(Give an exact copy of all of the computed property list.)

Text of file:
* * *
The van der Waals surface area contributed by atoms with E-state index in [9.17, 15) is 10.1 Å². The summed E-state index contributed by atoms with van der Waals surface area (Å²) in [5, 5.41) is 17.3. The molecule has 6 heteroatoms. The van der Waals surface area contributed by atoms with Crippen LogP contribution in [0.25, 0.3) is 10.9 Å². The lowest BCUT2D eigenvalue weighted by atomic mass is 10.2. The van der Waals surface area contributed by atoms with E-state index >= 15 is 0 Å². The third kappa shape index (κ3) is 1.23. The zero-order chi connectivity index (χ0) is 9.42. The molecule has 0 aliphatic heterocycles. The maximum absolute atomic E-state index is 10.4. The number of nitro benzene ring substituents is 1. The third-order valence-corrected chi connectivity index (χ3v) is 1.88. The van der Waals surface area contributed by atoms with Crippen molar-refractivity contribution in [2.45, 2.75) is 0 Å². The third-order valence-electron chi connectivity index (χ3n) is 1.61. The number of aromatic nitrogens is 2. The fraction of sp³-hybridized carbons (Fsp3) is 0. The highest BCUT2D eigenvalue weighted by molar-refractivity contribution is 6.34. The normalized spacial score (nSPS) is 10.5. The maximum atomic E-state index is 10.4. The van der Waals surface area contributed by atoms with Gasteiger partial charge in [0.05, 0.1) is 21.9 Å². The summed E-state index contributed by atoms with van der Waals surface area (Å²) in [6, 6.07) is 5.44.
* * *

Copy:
The van der Waals surface area contributed by atoms with E-state index in [9.17, 15) is 10.1 Å². The summed E-state index contributed by atoms with van der Waals surface area (Å²) in [5, 5.41) is 17.3. The molecule has 6 heteroatoms. The van der Waals surface area contributed by atoms with Crippen LogP contribution in [0.25, 0.3) is 10.9 Å². The lowest BCUT2D eigenvalue weighted by atomic mass is 10.2. The van der Waals surface area contributed by atoms with E-state index >= 15 is 0 Å². The third kappa shape index (κ3) is 1.23. The zero-order chi connectivity index (χ0) is 9.42. The molecule has 0 aliphatic heterocycles. The maximum absolute atomic E-state index is 10.4. The number of nitro benzene ring substituents is 1. The third-order valence-corrected chi connectivity index (χ3v) is 1.88. The van der Waals surface area contributed by atoms with Crippen molar-refractivity contribution in [2.45, 2.75) is 0 Å². The third-order valence-electron chi connectivity index (χ3n) is 1.61. The number of aromatic nitrogens is 2. The fraction of sp³-hybridized carbons (Fsp3) is 0. The highest BCUT2D eigenvalue weighted by molar-refractivity contribution is 6.34. The normalized spacial score (nSPS) is 10.5. The maximum atomic E-state index is 10.4. The van der Waals surface area contributed by atoms with Gasteiger partial charge in [0.05, 0.1) is 21.9 Å². The summed E-state index contributed by atoms with van der Waals surface area (Å²) in [6, 6.07) is 5.44.